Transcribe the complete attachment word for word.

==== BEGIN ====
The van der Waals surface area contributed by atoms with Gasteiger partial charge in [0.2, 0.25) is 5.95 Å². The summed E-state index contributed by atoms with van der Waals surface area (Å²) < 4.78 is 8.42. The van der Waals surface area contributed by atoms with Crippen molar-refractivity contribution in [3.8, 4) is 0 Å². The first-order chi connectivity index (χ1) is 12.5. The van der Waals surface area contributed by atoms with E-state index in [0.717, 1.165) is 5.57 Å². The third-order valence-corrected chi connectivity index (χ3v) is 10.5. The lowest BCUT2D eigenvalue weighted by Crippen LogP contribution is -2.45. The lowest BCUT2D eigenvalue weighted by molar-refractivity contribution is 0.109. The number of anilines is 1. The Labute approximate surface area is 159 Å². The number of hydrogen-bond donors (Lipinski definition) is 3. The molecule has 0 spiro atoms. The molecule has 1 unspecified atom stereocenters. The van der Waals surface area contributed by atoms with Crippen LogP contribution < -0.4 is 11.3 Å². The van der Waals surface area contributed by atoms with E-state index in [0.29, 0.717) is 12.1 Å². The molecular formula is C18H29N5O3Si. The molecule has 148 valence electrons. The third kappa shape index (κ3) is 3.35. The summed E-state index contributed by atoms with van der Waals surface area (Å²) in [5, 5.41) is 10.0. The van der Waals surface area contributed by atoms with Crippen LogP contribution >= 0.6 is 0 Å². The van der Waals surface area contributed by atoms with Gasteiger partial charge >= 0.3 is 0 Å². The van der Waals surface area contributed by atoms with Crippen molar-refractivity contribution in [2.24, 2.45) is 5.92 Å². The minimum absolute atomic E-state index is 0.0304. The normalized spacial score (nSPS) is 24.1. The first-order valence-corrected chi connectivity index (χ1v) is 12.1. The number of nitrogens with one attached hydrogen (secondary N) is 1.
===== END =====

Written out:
The van der Waals surface area contributed by atoms with Gasteiger partial charge in [0.2, 0.25) is 5.95 Å². The summed E-state index contributed by atoms with van der Waals surface area (Å²) < 4.78 is 8.42. The van der Waals surface area contributed by atoms with Crippen molar-refractivity contribution in [3.8, 4) is 0 Å². The first-order chi connectivity index (χ1) is 12.5. The van der Waals surface area contributed by atoms with E-state index in [0.717, 1.165) is 5.57 Å². The third-order valence-corrected chi connectivity index (χ3v) is 10.5. The lowest BCUT2D eigenvalue weighted by Crippen LogP contribution is -2.45. The lowest BCUT2D eigenvalue weighted by molar-refractivity contribution is 0.109. The number of anilines is 1. The Labute approximate surface area is 159 Å². The number of hydrogen-bond donors (Lipinski definition) is 3. The molecule has 0 spiro atoms. The molecule has 1 unspecified atom stereocenters. The van der Waals surface area contributed by atoms with Crippen LogP contribution < -0.4 is 11.3 Å². The van der Waals surface area contributed by atoms with E-state index in [0.29, 0.717) is 12.1 Å². The molecular formula is C18H29N5O3Si. The molecule has 148 valence electrons. The third kappa shape index (κ3) is 3.35. The summed E-state index contributed by atoms with van der Waals surface area (Å²) in [5, 5.41) is 10.0. The van der Waals surface area contributed by atoms with Crippen LogP contribution >= 0.6 is 0 Å². The van der Waals surface area contributed by atoms with Gasteiger partial charge >= 0.3 is 0 Å². The van der Waals surface area contributed by atoms with Crippen molar-refractivity contribution in [2.24, 2.45) is 5.92 Å². The minimum absolute atomic E-state index is 0.0304. The normalized spacial score (nSPS) is 24.1. The first-order valence-corrected chi connectivity index (χ1v) is 12.1. The number of nitrogens with one attached hydrogen (secondary N) is 1.